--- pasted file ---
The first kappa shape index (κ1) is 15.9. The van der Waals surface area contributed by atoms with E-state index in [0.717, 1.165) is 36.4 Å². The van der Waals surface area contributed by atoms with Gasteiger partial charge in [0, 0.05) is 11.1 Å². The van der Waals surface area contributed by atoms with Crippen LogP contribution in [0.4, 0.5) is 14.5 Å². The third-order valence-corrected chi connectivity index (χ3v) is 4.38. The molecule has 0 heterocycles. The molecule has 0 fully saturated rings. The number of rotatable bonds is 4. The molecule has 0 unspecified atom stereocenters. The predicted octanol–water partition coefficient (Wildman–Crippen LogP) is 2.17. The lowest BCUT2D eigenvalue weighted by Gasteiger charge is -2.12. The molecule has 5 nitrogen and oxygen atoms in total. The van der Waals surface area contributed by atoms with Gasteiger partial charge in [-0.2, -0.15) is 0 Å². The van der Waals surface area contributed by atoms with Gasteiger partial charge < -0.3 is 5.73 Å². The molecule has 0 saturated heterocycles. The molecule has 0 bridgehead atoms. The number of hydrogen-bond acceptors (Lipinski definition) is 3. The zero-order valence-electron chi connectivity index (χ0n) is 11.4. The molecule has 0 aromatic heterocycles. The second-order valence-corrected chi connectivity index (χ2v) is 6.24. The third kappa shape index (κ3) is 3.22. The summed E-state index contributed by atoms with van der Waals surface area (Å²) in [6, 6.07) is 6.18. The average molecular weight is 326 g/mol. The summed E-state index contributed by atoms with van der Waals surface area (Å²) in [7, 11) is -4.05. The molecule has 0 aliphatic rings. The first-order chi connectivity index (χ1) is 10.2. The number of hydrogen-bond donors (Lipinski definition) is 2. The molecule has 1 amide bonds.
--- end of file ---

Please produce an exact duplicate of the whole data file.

The first kappa shape index (κ1) is 15.9. The van der Waals surface area contributed by atoms with E-state index in [0.717, 1.165) is 36.4 Å². The van der Waals surface area contributed by atoms with Gasteiger partial charge in [0, 0.05) is 11.1 Å². The van der Waals surface area contributed by atoms with Crippen LogP contribution in [0.4, 0.5) is 14.5 Å². The third-order valence-corrected chi connectivity index (χ3v) is 4.38. The molecule has 0 heterocycles. The molecule has 0 fully saturated rings. The number of rotatable bonds is 4. The molecule has 0 unspecified atom stereocenters. The predicted octanol–water partition coefficient (Wildman–Crippen LogP) is 2.17. The lowest BCUT2D eigenvalue weighted by Gasteiger charge is -2.12. The molecule has 5 nitrogen and oxygen atoms in total. The van der Waals surface area contributed by atoms with Gasteiger partial charge in [-0.2, -0.15) is 0 Å². The van der Waals surface area contributed by atoms with Gasteiger partial charge < -0.3 is 5.73 Å². The molecule has 0 saturated heterocycles. The molecule has 0 bridgehead atoms. The number of hydrogen-bond acceptors (Lipinski definition) is 3. The zero-order valence-electron chi connectivity index (χ0n) is 11.4. The molecule has 0 aromatic heterocycles. The second-order valence-corrected chi connectivity index (χ2v) is 6.24. The third kappa shape index (κ3) is 3.22. The summed E-state index contributed by atoms with van der Waals surface area (Å²) in [6, 6.07) is 6.18. The average molecular weight is 326 g/mol. The summed E-state index contributed by atoms with van der Waals surface area (Å²) in [7, 11) is -4.05. The molecule has 0 aliphatic rings. The first-order chi connectivity index (χ1) is 10.2. The number of hydrogen-bond donors (Lipinski definition) is 2. The molecule has 1 amide bonds.